New high precision orbital and physical parameters of the double-lined low-mass spectroscopic binary BY Draconis
Abstract
We present the most precise to date orbital and physical parameters of the well known short period ( d), eccentric () double-lined spectroscopic binary BY Draconis, a prototype of a class of late-type, active, spotted flare stars. We calculate the full spectroscopic/astrometric orbital solution by combining our precise radial velocities (RVs) and the archival astrometric measurements from the Palomar Testbed Interferometer (PTI). The RVs were derived based on the high resolution echelle spectra taken between 2004 and 2008 with the Keck I/HIRES, Shane/CAT/HamSpec and TNG/SARG telescopes/spectrographs using our novel iodine-cell technique for double-lined binary stars. The RVs and available PTI astrometric data spanning over 8 years allow us to reach 0.2-0.5% level of precision in and the parallax but the geometry of the orbit () hampers the absolute mass precision to 3.3%, which is still an order of magnitude better than for previous studies. We compare our results with a set of Yonsei-Yale theoretical stellar isochrones and conclude that BY Dra is probably a main sequence system more metal-rich than the Sun. Using the orbital inclination and the available rotational velocities of the components, we also conclude that the rotational axes of the components are likely misaligned with the orbital angular momentum. Given BY Dra’s main sequence status, late spectral type and the relatively short orbital period, its high orbital eccentricity and probable spin-orbit misalignment are not in agreement with the tidal theory. This disagreement may possibly be explained by smaller rotational velocities of the components and the presence of a substellar mass companion to BY Dra AB.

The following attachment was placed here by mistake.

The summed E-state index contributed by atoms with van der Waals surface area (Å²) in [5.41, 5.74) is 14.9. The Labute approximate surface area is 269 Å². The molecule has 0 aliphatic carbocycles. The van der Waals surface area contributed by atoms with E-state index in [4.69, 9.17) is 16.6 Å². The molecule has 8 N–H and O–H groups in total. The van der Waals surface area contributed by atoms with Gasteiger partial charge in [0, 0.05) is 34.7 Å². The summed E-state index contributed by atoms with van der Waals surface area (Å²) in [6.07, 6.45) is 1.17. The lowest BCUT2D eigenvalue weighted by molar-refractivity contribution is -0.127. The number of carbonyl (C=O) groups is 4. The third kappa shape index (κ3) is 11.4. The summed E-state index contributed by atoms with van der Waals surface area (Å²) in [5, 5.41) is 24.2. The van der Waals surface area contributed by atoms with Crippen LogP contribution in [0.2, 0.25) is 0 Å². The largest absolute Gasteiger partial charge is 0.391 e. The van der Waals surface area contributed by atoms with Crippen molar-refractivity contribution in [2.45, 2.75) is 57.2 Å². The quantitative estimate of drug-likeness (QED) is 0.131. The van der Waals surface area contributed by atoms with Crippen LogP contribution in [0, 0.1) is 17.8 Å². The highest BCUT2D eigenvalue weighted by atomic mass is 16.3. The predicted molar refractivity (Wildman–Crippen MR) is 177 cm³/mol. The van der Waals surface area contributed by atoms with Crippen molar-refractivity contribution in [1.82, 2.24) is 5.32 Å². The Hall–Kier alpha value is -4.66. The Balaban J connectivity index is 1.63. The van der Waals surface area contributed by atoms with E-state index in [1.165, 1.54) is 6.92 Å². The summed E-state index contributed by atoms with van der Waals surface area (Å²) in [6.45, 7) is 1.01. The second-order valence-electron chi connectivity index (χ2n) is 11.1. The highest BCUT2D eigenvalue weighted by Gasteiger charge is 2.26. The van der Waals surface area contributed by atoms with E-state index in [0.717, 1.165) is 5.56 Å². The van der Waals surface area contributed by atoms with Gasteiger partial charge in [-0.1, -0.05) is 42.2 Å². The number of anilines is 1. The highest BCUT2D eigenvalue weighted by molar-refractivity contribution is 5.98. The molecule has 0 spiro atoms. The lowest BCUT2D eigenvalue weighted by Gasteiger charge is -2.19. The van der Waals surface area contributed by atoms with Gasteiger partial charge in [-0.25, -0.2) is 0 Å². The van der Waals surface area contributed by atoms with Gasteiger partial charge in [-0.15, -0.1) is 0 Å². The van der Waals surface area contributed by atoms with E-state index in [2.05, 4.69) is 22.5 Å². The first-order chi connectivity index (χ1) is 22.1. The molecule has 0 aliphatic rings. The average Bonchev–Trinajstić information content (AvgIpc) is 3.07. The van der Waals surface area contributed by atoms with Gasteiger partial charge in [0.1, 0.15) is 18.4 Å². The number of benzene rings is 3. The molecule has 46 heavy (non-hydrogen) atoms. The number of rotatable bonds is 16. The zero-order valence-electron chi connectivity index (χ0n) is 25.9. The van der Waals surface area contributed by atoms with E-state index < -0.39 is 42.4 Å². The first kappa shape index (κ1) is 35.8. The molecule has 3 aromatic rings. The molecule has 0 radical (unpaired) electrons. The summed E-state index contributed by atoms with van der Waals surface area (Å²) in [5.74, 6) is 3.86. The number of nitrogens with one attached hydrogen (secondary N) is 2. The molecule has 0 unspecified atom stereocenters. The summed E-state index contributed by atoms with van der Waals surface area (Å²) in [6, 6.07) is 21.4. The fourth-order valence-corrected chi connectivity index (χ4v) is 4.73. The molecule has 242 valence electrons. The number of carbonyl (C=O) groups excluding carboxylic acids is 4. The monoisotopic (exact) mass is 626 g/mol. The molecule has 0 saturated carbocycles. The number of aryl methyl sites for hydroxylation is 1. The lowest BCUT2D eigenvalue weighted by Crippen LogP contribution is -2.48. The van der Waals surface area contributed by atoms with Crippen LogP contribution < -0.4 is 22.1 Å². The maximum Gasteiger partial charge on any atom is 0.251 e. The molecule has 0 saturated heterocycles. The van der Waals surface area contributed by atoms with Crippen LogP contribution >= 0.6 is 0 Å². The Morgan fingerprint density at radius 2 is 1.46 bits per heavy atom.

keywords:
binaries: spectroscopic – binaries: visual – stars: fundamental parameters – stars: individual (BY Dra) – techniques: interferometric – techniques: radial velocities1 Introduction
Regular studies of BY Dra (Gl 719, HD 234677, HIP 91009, NLTT 46684, BD+51 2402) started in mid 40’s when Münch noted the calcium H and K lines to be in emission (Münch, 1944). This fact was later confirmed by Popper (1953) who also noted strong emission Balmer series lines. In one of his spectrograms the emission was particularly strong which led to a conclusion that BY Dra may be a member of a new group of flare stars (Popper, 1953). Photometric monitoring was then carried out (e.g. Masani et al., 1955) but the variability was not confirmed until 1966 when Chugainov obtained a quasi-sinusoidal light curve with an amplitude of 0.23 mag and a period of 3.826 d (Chugainov, 1966), later interpreted as a rotation of a spotted star (Krzemiński, 1969). No flares were then observed. The first photometric flares were reported by Cristaldi & Rodono (1968) who later observed twelve flares that occurred between July 1967 and July 1970 (Cristaldi & Rodono, 1970, 1971). Krzemiński (1969) confirmed the sinusoidal variability with a 3.826 d period and noted the variation of its amplitude. Many subsequent studies of BY Dra’s variability have been carried out and the most up-to-date value of the rotational period d is given by Pettersen, Olah & Sandmann (1992) as an average period for their entire 1965-1989 data set.